Full Thickness Skin Grafting

Whenever there is a defect in the skin or a non-vital section of skin, such as from burns or other damage resulting in scars, it needs to be replaced with a partial or full thickness skin grafting. Skin generally covers the entire body and protects underlying tissues from damage and infection. It also provides thermoregulation via skin temperature changes and radiation of heat through the skin. Restoring a normal skin border is the purpose behind skin grafting.

Skin grafting was performed two millennia ago in India but wasn’t popular in western medicine until almost two hundred years ago. Grafting was found to speed healing and reduce fluid loss from major wounds and burns. Grafting makes wounds look better and reduces scar contraction. Wounds that extend to bone must be grafted because bone does not cover itself with tissue or skin.

Skin can be transplanted from one location to another on the same individual. This is called an autogenous graft or an autograft. If the dermis is used in its entirety, it is called a full thickness graft. It looks more like normal skin after this type of grafting when compared to split thickness grafting. In full thickness grafting, the doctor needs more optimal conditions for survival because of the greater amount of tissue that needs to be revascularized.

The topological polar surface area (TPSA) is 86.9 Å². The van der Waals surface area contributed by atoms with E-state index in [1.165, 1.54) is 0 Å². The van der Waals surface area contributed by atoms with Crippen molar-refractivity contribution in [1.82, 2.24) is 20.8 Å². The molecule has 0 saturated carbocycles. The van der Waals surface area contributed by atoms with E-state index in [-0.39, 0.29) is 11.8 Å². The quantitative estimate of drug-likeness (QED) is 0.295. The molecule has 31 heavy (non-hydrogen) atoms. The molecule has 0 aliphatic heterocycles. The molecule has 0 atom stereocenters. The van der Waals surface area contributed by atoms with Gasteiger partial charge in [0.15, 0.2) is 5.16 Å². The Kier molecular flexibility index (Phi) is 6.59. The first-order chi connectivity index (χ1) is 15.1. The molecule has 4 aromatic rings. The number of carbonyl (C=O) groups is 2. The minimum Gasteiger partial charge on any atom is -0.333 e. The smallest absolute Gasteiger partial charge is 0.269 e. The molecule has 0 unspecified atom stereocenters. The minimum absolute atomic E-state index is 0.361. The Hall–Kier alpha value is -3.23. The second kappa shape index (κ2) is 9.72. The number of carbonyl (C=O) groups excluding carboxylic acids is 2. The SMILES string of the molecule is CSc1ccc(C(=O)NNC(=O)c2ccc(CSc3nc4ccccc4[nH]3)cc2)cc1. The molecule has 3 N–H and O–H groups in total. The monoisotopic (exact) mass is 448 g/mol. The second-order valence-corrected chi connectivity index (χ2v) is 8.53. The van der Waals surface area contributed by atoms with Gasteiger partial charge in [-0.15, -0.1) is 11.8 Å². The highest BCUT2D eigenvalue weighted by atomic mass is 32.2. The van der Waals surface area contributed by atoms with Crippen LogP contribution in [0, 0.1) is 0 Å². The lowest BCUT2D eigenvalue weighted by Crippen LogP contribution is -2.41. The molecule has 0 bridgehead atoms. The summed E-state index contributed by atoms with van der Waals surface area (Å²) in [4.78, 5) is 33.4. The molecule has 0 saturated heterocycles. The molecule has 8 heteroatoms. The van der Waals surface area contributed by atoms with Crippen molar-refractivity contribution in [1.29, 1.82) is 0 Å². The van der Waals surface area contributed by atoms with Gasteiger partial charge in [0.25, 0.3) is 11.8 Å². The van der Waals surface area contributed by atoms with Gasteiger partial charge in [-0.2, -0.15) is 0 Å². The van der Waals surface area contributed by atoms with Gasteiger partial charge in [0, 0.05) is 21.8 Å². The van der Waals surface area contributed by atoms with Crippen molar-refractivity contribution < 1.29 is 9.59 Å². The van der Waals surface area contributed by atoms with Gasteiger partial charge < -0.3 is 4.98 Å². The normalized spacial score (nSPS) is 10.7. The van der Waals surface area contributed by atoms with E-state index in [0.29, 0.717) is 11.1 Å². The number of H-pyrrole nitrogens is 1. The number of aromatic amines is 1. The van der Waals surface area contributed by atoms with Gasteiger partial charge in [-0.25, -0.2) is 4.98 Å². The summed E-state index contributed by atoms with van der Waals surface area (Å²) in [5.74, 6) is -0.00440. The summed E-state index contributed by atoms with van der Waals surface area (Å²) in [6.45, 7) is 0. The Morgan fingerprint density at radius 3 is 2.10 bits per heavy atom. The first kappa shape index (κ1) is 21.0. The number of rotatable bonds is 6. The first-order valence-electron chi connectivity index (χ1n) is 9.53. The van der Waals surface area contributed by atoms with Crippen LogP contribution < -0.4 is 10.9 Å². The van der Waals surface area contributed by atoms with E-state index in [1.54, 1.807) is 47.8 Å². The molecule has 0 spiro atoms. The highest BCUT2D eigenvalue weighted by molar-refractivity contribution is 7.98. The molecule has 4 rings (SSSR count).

Full thickness grafting is preferable for visible facial areas that can’t be done using local skin flaps. There is less contraction when healing so that the wound looks better when it is healed. The same is true of areas of the hand and over joints, where contraction of the wound can interfere with function of the extremity.

Donor sites are selected based on the recipient sites. The donated skin must closely resemble the skin where the defect occurred, again for reasons of cosmetics. Pigmentation of the skin as well as the presence or absence of hair must be taken into account when selecting a donor site. Full thickness skin grafting must be done whenever a full cutaneous defect is noted, such as with a neoplasm or deep burn. For example, there should be careful inspection of the donor site to make sure it, too, doesn’t have a cancer of the skin on it.

When grafting with children, doctors need to be aware of the fact that some hairless areas will have hair later in life, such as the groin, axilla, chest and thigh. This may be undesirable after the child reaches puberty and the hair begins to grow on the graft site.

Common donor sites for facial defects include the upper eyelid, the nasolabial fold, and areas around the ear and neck. It is a good idea to harvest from both sides of the face so as to maintain symmetry of the face and to keep the face looking as normal as possible. The surgeon should avoid the inner aspect of the wrist as this could be an indication of a past suicide attempt and can make the individual feel badly as a result. Surgically removed or avulsed skin can be cleaned up and used as sites for full-thickness grafting.